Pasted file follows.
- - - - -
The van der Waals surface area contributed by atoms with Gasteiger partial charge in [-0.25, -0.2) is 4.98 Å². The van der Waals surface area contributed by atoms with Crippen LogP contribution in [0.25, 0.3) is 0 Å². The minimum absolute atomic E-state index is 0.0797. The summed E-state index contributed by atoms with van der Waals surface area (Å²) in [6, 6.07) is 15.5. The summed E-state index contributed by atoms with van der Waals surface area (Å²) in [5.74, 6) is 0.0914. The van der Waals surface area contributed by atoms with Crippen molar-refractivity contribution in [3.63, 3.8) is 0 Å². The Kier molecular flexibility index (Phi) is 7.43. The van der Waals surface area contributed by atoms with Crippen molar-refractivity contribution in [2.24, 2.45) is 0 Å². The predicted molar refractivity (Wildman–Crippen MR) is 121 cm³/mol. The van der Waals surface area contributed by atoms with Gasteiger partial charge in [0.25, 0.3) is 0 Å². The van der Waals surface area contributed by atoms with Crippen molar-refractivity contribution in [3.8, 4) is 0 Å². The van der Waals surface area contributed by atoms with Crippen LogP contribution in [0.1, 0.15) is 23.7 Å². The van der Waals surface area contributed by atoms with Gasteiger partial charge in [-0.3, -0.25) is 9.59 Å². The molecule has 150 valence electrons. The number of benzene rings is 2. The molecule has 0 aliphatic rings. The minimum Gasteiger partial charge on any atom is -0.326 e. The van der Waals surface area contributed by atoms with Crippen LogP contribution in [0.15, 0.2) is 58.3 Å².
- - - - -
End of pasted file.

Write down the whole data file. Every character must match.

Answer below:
The van der Waals surface area contributed by atoms with Gasteiger partial charge in [-0.25, -0.2) is 4.98 Å². The van der Waals surface area contributed by atoms with Crippen LogP contribution in [0.25, 0.3) is 0 Å². The minimum absolute atomic E-state index is 0.0797. The summed E-state index contributed by atoms with van der Waals surface area (Å²) in [6, 6.07) is 15.5. The summed E-state index contributed by atoms with van der Waals surface area (Å²) in [5.74, 6) is 0.0914. The van der Waals surface area contributed by atoms with Crippen molar-refractivity contribution in [3.63, 3.8) is 0 Å². The Kier molecular flexibility index (Phi) is 7.43. The van der Waals surface area contributed by atoms with Crippen molar-refractivity contribution in [2.24, 2.45) is 0 Å². The predicted molar refractivity (Wildman–Crippen MR) is 121 cm³/mol. The van der Waals surface area contributed by atoms with Gasteiger partial charge in [0.25, 0.3) is 0 Å². The van der Waals surface area contributed by atoms with Crippen molar-refractivity contribution in [3.8, 4) is 0 Å². The van der Waals surface area contributed by atoms with Crippen LogP contribution in [0.1, 0.15) is 23.7 Å². The van der Waals surface area contributed by atoms with Gasteiger partial charge in [-0.3, -0.25) is 9.59 Å². The molecule has 150 valence electrons. The number of benzene rings is 2. The molecule has 0 aliphatic rings. The minimum Gasteiger partial charge on any atom is -0.326 e. The van der Waals surface area contributed by atoms with Crippen LogP contribution in [0.15, 0.2) is 58.3 Å².